This is another weird one, and I don’t know what to say when people say it to me. I’ve heard it a couple of times in the past few years…
Why exactly am I inspiring?
Is it because I have the guts to wear Camo Crocs in public?
Is it because I’m stupid enough to have travelled to Florida with almost no money?
Is it because I was naive enough to purchase a grocery store?
OR…Is it because despite having a slight disability, I work, I’m married, I live in a normal house, drive a car and generally have a normal life?
If that’s it, that’s not inspiring. 🙂
The real trouble is that the bar has been set so low for people with disabilities, that when you see someone with a disability living a “normal” life, it seems inspiring. But it’s not really. It’s just life.
What’s the other option? Lay in bed all day thinking about our physical impairments?
I don’t think so.
We all get out of bed every morning, get dressed, put on our Crocs (the stylish guys do this) and face reality, just like everyone else.
I’m thankful that I had parents and a sister that treated me “normally” so I never grew up in a setting where nothing was expected of me.
I had friends, who in most cases were smarter than me and did not have a disability. That was actually helpful in pushing me to learn and to integrate. Call it positive peer pressure, but it really is awesome when true integration happens, rather than segregating kids with disabilities into groups.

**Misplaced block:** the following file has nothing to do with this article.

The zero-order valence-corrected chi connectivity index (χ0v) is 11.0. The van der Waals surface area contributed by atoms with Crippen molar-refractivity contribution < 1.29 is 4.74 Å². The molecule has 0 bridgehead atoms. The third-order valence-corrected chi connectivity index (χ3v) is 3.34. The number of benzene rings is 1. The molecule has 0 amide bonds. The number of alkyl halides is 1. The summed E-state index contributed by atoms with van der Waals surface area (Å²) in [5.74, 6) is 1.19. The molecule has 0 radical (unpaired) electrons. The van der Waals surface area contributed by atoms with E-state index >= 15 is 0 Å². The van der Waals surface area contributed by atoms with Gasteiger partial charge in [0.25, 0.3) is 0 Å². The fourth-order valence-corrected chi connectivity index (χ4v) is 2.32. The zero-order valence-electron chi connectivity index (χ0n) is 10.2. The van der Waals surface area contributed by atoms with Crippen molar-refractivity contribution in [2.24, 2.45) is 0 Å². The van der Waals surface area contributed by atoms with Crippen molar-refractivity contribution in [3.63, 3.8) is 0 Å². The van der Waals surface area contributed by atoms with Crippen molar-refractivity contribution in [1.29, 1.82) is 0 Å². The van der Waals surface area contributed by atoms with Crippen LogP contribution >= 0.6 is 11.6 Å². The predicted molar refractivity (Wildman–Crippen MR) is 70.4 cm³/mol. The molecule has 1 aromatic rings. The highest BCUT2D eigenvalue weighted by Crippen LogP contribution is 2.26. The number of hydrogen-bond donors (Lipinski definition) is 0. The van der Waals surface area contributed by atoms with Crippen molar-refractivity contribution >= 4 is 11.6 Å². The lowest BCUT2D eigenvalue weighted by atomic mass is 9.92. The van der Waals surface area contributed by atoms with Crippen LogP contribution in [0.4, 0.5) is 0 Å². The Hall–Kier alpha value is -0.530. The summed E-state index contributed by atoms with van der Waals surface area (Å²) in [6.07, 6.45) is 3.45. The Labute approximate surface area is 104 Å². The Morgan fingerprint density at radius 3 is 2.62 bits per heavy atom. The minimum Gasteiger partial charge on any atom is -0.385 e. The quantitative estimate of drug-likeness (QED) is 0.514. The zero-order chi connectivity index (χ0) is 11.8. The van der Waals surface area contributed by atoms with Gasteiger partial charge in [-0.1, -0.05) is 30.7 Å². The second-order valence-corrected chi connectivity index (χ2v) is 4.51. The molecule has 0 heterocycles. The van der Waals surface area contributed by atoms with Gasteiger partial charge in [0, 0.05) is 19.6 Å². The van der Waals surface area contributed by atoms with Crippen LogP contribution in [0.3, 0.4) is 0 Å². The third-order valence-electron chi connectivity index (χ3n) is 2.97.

I get that not every person with a disability has the ability to live what you would call a “normal” life, but on the flip-side, many people at any ability level (disabled or not) live far below their potential – because that’s where the bar was set.
And…you know what you get when you expect nothing from life, or from kids? You get nothing!
From my perspective, I haven’t accomplished anything inspirational in life – other than convincing a beautiful girl to marry me! I suppose that could be inspiring – I’ve given hope to a world full of geeky men… 🙂
I’m not afflicted, suffering from, confined to or inspiring…and there’s nothing to be sorry about.
I was reminded of how different people view different situations when I went to see one of my least favourite people. My Urologist.
To be fair, he’s not a bad guy at all. He’s actually quite nice and a very good doctor.